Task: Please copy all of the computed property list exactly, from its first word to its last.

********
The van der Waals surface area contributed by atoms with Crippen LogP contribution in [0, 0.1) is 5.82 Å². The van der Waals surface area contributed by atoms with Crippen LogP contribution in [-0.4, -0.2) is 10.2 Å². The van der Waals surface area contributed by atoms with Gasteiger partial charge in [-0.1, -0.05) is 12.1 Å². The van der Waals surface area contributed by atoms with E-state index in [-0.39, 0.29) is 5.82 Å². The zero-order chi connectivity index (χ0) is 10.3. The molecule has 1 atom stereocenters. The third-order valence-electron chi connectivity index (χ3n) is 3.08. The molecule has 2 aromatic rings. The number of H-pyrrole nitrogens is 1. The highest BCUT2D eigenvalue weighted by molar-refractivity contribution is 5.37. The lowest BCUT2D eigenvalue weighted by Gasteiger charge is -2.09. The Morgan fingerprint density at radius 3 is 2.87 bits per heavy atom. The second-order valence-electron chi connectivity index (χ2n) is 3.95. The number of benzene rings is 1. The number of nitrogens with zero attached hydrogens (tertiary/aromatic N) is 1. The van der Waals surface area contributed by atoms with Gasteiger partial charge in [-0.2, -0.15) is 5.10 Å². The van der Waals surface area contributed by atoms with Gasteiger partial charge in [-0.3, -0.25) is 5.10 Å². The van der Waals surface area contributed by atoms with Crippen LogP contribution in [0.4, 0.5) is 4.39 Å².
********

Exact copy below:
The van der Waals surface area contributed by atoms with Crippen LogP contribution in [0, 0.1) is 5.82 Å². The van der Waals surface area contributed by atoms with Crippen LogP contribution in [-0.4, -0.2) is 10.2 Å². The van der Waals surface area contributed by atoms with Gasteiger partial charge in [-0.1, -0.05) is 12.1 Å². The van der Waals surface area contributed by atoms with E-state index in [-0.39, 0.29) is 5.82 Å². The zero-order chi connectivity index (χ0) is 10.3. The molecule has 1 atom stereocenters. The third-order valence-electron chi connectivity index (χ3n) is 3.08. The molecule has 2 aromatic rings. The number of H-pyrrole nitrogens is 1. The highest BCUT2D eigenvalue weighted by molar-refractivity contribution is 5.37. The lowest BCUT2D eigenvalue weighted by Gasteiger charge is -2.09. The Morgan fingerprint density at radius 3 is 2.87 bits per heavy atom. The second-order valence-electron chi connectivity index (χ2n) is 3.95. The number of benzene rings is 1. The number of nitrogens with zero attached hydrogens (tertiary/aromatic N) is 1. The van der Waals surface area contributed by atoms with Gasteiger partial charge in [-0.2, -0.15) is 5.10 Å². The van der Waals surface area contributed by atoms with Gasteiger partial charge in [-0.3, -0.25) is 5.10 Å². The van der Waals surface area contributed by atoms with Crippen LogP contribution in [0.4, 0.5) is 4.39 Å².